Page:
In theory, the Yankees and their gazillion dollars could blow beyond the luxury tax without flinching. But their deference to the tax is a winning strategy…
Most Yankees fans and this is just a gut feeling have little or no consideration for the team’s recent insistence on adhering to the luxury tax. In the minds of these fans, the Yankees have all the money in the world, so why not spend it?
The inference being they’re thinking strictly about the Yankees signing both Manny Machado and Bryce Harper as a beginning and then adding on as each whim dictates. To the dismay of some, the Yankees fought mightily to stay under the luxury tax threshold of $197 million – and they won the battle with themselves. The team also won 100 games during the regular season, only to be pummeled by the Red Sox in the playoffs.
This year, the noise is not quite as loud as it was last season, but from time to time both Hal Steinbrenner and Brian Cashman have whispered the Yankees intention to closely monitor their spending to stay beneath the new threshold of $206 million in 2019.
What’s missed in this argument, though, is the assumption that salaries comprise all of a team’s expenditures. What is not realized for a team like the Yankees is their devotion to their minor league affiliates and their corresponding willingness to invest (translate – dollars) in their future. After all, the Baby Bombers didn’t come from just anywhere.
Similarly, the Yankees spend liberally when they travel, staying in the best hotels, rarely if ever flying commercial airlines.
Here’s a look at where the Yankees stand with regards to the luxury tax over the next few years.
You’ll notice the window becomes increasingly wide open as the Yankees move forward, with fewer and fewer salary commitments to players currently on their roster. This means their efforts underway now to remain fiscally restrained will have significant benefits shortly.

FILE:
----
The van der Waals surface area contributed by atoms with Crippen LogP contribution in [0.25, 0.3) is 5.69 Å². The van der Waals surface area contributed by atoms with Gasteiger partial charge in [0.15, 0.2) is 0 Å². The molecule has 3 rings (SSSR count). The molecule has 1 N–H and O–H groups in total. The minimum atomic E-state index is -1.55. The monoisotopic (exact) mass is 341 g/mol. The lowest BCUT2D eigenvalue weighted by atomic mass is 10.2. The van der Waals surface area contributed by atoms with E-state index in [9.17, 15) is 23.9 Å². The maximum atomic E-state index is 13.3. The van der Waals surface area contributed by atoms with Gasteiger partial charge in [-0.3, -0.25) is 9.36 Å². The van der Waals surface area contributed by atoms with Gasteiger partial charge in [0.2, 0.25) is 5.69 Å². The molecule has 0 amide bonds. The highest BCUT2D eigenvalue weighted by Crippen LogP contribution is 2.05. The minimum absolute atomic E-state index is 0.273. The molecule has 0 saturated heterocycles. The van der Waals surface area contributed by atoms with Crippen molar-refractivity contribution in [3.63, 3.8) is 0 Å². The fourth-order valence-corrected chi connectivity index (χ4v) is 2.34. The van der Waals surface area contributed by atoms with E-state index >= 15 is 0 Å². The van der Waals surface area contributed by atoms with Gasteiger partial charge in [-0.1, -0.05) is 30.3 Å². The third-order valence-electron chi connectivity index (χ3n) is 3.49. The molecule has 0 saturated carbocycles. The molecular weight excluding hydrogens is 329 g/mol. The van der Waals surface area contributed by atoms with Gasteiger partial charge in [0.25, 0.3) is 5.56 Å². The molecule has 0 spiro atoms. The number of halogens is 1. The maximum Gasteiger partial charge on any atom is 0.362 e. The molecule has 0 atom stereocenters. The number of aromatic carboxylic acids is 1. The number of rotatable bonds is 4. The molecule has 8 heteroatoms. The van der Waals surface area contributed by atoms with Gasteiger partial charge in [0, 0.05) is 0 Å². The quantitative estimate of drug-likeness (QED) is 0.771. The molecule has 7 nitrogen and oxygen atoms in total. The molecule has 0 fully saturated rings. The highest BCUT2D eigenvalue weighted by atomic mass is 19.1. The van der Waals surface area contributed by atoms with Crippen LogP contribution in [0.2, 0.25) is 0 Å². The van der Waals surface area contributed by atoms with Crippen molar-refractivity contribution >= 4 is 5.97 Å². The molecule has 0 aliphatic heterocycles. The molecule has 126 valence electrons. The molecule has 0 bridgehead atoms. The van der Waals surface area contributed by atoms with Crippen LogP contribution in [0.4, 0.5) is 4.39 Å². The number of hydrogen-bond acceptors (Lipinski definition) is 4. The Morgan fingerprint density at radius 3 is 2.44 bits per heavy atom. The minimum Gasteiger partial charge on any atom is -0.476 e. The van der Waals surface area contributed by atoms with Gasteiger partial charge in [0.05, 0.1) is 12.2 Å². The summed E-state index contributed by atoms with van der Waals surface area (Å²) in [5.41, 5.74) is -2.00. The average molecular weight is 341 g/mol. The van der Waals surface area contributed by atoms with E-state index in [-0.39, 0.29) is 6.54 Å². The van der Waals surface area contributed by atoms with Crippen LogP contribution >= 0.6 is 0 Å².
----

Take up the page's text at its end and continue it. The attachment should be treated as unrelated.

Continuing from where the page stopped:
A report that was written by Brett Borzelli appeared yesterday in Pinstripe Alley, declares the Yankees and the addition of DJ LeMahieu‘s $12 million salary for 2019 “blows the Yankees by the $206 million luxury tax limit for 2019”. Nowhere in his report, however, does Borzelli provide a source for his figures.
Spotrac, on the other hand, tracks salaries “for a living” on its website, providing a detailed look at where the Yankees stand as of today.
In 2019, for instance, only Luis Severino is unaccounted for in the Yankee’s expenditure of $191 million to date. Add Severino’s expected raise from the mere $800,000 he made last year to what – seven or eight million – and the Yankees total still falls under $200 million.
Looking again at what Spotrac provides, we see 2020 as an opportunity for the Yankees to spend liberally, and 2021 as a chance to spend wildly – if they choose to do so. In 2020, for instance, only Aaron Judge and Gary Sanchez reach their first year of arbitration and Severino his second, while Greg Bird, Miguel Andujar, Clint Frazier, and James Paxton remain under team control, and already counted in the Yankees projected total of a mere $130 million for next season. All others are either under contract or unrestricted free agents.
We know the story of numbers from experience. They can be “played with” to support almost any conclusion one wishes to reach. But the fact is the Yankees don’t play with the numbers – they live (or die) with them.
Bless his heart, but baseball has passed by George Steinbrenner in recent years, recognizing a multitude of ways to win big, other than by outspending the baseball universe. The Tampa, Milwaukee, and Oakland teams, for heaven’s sake, won 90 or more games last year, spending half the money of the average major league franchise.
The difference between these teams and the Yankees, though, is the Yankees window of opportunity is always open, whereas a team like the Brewers needs that one or two extra (expensive) pieces to win it all before their window closes fast.
Luxury tax or not, the Yankees have the players they need to win their 28th World Championship, with a dime a dozen reliever thrown into the mix here and there.
It’s time we move the spotlight from Hal Steinbrenner to the players themselves. No one on the Yankees is underpaid. And with that goes the assumption they can be paid more – because the Yankees are “loaded.”
But don’t let that distract you from the fact the Yankees are paid enough – and have enough to win it all in 2019.